filled with alot of aviation industry jargon, this book is sometimes a bit hard to follow and borderline boring. However it has some great plot lines and conclusion based very much in reality.
This is Crichton as you never seen, no space microbes or dinosaurs. No swarming nanobots or speaking monkeys. This is just a great story that can happen to anyone, still it will keep toy wondering "What's going on"
In my opinion this is one of his best works.
The book struggles from the narrators performance. There's a detailed description of a violent airliner incident early in the book, and she has ZERO excitement in her voice, in fact she reads it softly. It's like she's reading a children's book, and that's what she should focus on doing.
She also reads out 'sounds' in a way that is very distracting. Like 'CLICK'. So there's sections with airline conversations over the radio, and she continues saying 'click' 'click' 'click' after each sentence. She doesn't even say the word quickly, she treats each occurrence like a independent sentence. And it goes on for over a minute.
The story is entertaining enough. Typical Crichton. I enjoyed it enough, despite realizing about 10 minutes in the narrator was no good.
A very interesting look behind the scenes of the airline industry. This story is filled with a lot of technical details which some readers will love, and some will hate. Odds are if you're a fan of Michael Crichton's technique and writing style you will more than likely love this story.
I enjoyed learning about airplanes and the airline industry but the end of the story was too much of a easy happy ending. and who was the guy in the red checkered shirt?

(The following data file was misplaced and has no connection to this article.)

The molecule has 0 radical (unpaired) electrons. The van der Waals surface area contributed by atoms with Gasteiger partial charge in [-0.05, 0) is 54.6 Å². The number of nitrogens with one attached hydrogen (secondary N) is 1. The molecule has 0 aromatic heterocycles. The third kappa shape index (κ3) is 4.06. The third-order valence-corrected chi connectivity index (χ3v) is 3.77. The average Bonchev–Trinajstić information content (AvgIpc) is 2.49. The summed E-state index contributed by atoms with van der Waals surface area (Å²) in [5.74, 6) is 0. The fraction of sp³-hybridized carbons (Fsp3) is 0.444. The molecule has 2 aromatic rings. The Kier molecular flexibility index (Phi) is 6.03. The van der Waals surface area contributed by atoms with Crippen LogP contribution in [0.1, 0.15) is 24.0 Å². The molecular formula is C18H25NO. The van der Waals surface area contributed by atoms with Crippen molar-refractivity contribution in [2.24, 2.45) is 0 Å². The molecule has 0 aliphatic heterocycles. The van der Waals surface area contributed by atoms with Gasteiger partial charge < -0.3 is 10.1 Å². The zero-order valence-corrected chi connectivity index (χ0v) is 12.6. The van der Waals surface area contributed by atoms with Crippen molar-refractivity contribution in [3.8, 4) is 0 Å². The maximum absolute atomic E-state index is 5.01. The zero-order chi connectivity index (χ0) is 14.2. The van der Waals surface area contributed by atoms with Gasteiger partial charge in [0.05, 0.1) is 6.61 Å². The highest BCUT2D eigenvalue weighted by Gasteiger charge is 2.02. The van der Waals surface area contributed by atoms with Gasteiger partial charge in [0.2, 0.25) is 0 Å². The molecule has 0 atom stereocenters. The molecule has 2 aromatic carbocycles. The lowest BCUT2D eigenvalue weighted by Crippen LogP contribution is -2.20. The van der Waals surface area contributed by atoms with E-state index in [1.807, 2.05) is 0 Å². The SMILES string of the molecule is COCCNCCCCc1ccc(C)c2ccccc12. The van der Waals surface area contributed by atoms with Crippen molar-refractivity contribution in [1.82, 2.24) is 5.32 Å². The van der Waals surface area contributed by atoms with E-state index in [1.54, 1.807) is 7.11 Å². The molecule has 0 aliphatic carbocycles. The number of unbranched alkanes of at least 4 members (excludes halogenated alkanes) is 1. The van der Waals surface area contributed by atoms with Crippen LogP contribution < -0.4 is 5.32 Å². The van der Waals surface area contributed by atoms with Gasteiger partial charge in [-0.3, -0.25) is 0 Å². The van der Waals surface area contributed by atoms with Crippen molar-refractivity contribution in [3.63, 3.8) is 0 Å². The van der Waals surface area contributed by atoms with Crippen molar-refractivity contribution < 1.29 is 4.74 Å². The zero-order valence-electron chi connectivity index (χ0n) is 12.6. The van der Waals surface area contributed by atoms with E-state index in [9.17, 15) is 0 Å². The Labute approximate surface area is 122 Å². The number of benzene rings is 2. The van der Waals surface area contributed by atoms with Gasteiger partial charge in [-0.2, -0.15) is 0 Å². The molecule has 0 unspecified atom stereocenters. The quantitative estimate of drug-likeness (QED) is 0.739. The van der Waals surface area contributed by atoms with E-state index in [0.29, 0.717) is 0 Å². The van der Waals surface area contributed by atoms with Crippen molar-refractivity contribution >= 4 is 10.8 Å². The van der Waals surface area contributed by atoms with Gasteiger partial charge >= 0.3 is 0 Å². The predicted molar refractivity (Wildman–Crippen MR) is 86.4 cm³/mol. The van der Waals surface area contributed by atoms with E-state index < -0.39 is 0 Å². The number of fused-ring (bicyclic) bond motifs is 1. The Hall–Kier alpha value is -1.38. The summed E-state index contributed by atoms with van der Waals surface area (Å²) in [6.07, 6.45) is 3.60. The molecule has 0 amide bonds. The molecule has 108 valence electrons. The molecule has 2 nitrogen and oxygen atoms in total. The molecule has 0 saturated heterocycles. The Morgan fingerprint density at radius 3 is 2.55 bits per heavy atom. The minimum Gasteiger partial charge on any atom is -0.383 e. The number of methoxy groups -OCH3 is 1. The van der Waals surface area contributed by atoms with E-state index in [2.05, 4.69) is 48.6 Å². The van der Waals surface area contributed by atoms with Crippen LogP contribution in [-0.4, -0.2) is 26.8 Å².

I have read three books by Michael Crichton and they have all been extraordinary. These were State of Fear, Jurassic Park, and the Lost World. I fully intended to read Crichton's entire canon. However, I have changed my mind after reading this book. This book is amazingly well researched and I feel like I know more about airframe manufacturing than I ever - ever - cared to know. But that's just it. Unless you're an aviation enthusiast, the details of the manufacture and quality assurance of airframes is probably going to be pretty dry. And that it was. Dry. It was mechanical and it was forced. I read an interview with Michael about this story and he said that the real reasons behind airline accidents were really fascinating and surprising in some cases. The funny thing is, I don't think he picked a fascinating case for his novel. It was extremely anti-climactic and it was just dull. It was full of jargon and the only semi-interesting part were the dynamics of modern-day journalism. I think I will take a break from Crichton's work for a while after this. If you're interested in airline accidents, read Malcolm Gladwell's Outliers instead.
I liked the story but halfway through it started cutting in and out and I lost interest for a while had to struggle to get back into it because the worst choppiness was in a very interesting dramatic part overall is low because of that
It was usual Crichton, you will be smarter once you've come to the end. It was immersive and technical but, I am a Crichton fan so I'm a bit biased.
She was a bit weak but the story carried her through.
"You'll never fly the same way again"
As I said, I'm a Crichton fan, I love his style, which is kinda wordy and his stories follow similar path but that's not something different from a lot of other authors. I miss him, wish there were more...